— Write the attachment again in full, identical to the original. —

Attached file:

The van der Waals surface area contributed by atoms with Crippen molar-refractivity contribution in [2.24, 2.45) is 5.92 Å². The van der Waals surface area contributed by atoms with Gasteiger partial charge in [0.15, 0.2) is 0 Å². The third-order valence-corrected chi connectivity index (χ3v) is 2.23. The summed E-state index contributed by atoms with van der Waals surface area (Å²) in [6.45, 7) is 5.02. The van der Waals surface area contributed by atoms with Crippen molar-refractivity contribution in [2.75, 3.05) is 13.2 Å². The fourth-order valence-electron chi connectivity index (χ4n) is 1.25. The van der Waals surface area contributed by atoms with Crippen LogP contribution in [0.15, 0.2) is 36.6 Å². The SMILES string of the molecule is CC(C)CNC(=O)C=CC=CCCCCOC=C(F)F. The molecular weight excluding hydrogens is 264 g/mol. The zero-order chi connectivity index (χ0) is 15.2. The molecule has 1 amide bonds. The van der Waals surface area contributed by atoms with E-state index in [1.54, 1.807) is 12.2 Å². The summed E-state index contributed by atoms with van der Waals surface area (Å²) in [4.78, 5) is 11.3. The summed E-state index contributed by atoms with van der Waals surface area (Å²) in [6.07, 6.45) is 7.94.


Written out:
The van der Waals surface area contributed by atoms with Crippen molar-refractivity contribution in [2.24, 2.45) is 5.92 Å². The van der Waals surface area contributed by atoms with Gasteiger partial charge in [0.15, 0.2) is 0 Å². The third-order valence-corrected chi connectivity index (χ3v) is 2.23. The summed E-state index contributed by atoms with van der Waals surface area (Å²) in [6.45, 7) is 5.02. The van der Waals surface area contributed by atoms with Crippen molar-refractivity contribution in [2.75, 3.05) is 13.2 Å². The fourth-order valence-electron chi connectivity index (χ4n) is 1.25. The van der Waals surface area contributed by atoms with Crippen LogP contribution in [0.15, 0.2) is 36.6 Å². The SMILES string of the molecule is CC(C)CNC(=O)C=CC=CCCCCOC=C(F)F. The molecular weight excluding hydrogens is 264 g/mol. The zero-order chi connectivity index (χ0) is 15.2. The molecule has 1 amide bonds. The van der Waals surface area contributed by atoms with E-state index in [1.54, 1.807) is 12.2 Å². The summed E-state index contributed by atoms with van der Waals surface area (Å²) in [4.78, 5) is 11.3. The summed E-state index contributed by atoms with van der Waals surface area (Å²) in [6.07, 6.45) is 7.94.